Azure Service Bus started with Relay services and then grew with Queues and Topics. The latest feature is the Event Hub, which is designed to handle million of devices sending and enormous amout of messages concurrently. This is known as the Internet of Things when little or big devices out there are connected and ingest data for telemetry purposes. The idea is naturally that you at the end increase value of you products somehow based on the insights you get from the data.
One “thing” that recently has caught much attention is Raspberry Pi. It’s a ~35 USD computing device in the size of a credit card that you can attach USB-devices to, screens via HDMI and an ethernet cable. On a MicroSD card you can have the OS to boot the tiny machine. It is simply really cool and brings back memories of how companies like Microsoft and Apple got started and the stories about Altair 8800 and Homebrew Computer Club. What could be a more perfect combination than sending messages to Azure Event Hub from Raspberry Pi?
One common OS that runs on Raspberry Pi i the Linux distro Raspbian. You download Raspbian and copy it to your MicroSD card and boot the board. Included on the Linux distro is the java compiler, so writing an Azure Event Hub client is perfectly possible with that. In the AzureSDK for java, there is support for Service Bus if you are using Queues or Topics, but there is no support yet for the Event Hub. So, writing a client program would require using the raw REST API for the Event Hub.
In the Azure documentation there is sample code for the Event Hub with one eventhub processor (receiver) and two types of clients, where one is using the REST apis in C#. My plan was to convert that sample into java.
Authentication using SAS tokens
Service Bus authentication is nowadays about Shared Access Signatures which is a token you attach in the http header in the REST call. You create the SAS Key in the management portal, give it a name and specify what permissions it has on the event hub namespace. For an eventhub client, the send permission is all that is needed.
In code, generating the SAS token is about Hash-based Message Authentication Code and Secure Hash Algorithm, where the url to the eventhub is encrypted with HMACSHA256 using the SAS key. Finding code samples to do this in C# on the internet isn’t hard. Translating it to java was a more difficult task to complete and after multiple attempts following suggestions on different java programming forums, I only got HTTP status code of 401 – Access Denied – from Azure Event Hub. My SAS token was malformed.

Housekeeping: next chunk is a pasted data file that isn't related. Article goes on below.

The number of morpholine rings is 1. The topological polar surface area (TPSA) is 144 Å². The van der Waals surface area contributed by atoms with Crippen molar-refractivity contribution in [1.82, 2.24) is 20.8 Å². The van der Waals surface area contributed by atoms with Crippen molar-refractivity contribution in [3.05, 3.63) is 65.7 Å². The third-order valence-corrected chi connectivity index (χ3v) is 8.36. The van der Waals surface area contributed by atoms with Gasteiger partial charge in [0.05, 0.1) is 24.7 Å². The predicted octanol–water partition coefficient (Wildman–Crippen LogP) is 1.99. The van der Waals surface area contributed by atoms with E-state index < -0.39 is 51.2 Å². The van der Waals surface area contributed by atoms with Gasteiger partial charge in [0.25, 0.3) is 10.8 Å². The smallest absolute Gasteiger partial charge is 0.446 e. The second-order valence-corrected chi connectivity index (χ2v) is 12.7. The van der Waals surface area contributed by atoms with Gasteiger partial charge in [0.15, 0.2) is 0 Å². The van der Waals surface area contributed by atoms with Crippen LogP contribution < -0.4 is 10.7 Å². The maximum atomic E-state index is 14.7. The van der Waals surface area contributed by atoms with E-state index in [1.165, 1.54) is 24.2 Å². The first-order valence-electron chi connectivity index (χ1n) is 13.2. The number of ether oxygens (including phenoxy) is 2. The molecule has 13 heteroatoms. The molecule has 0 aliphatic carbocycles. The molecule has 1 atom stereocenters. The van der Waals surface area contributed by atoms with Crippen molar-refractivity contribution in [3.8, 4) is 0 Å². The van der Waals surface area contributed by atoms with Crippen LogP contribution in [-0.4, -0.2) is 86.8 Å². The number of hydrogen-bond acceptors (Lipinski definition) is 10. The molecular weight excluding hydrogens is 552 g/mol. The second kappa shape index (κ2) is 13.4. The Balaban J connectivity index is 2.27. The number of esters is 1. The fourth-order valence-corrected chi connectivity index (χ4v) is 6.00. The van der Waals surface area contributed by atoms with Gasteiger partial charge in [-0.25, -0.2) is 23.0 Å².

Since SAS tokens are needed for Service Bus Queues and Topics, the guys as MS OpenTech had already solved the problem and the answer was somewhere inside AzureSDK. So with a little use of a java decompiler, my problem with the 401’s was solved. The missing piece was the use of the DatatypeConverter.printBase64Binary.
The token created then need to be set in the HTTP headers of the request with the name of Authorization. Content-type of the request must be set to application/atom+xml;type=entry;charset=utf-8.
Sending messages to Azure Event Hub from the Raspberry Pi device
Besides following the installation instructions of NOOBS on Raspberry Pi, including getting it’s wlan to work, was really just the below, ie two simple steps
- Downloading the Azure Java SDK using WGET and unzipping it to it’s own directory
- Downloading my java source file and the accompanying config file (both which are available at the bottom of this page)
With that in place, I could compile and run the little java program and send a message to the event hub. It looked like this
On my laptop and in Visual Studio, I ran the Azure sample program doing the event processing. That program picks up the message sent from the little Raspberry Pi device from the event hub. As you can see I sent a few more messages.
Using Raspberry Pi as an example, I showed you that you can write programs that only use the public REST APIs and integrate with Azure Event Hub. The program is written with “basic” java, that is, I used nothing from Microsoft and no jar-files from the AzureSDK. I can now add sensors or cameras to my Raspberry Pi device and start feeding in some real data. The architecture would scale up to million of devices ingesting whatever telemetry data they capture. Microsoft has a hands-on lab website where you can get ideas of all sorts of IoT projects you can build in the Pi.
Get Started with Event Hub – Microsoft Documentation and sample code
MSDN – Event Hubs Overview
TechEd 2014 – Clemens Vasters session on Hyper-Scale with Event Hub (a must see)
Weather station project on Raspberry Pi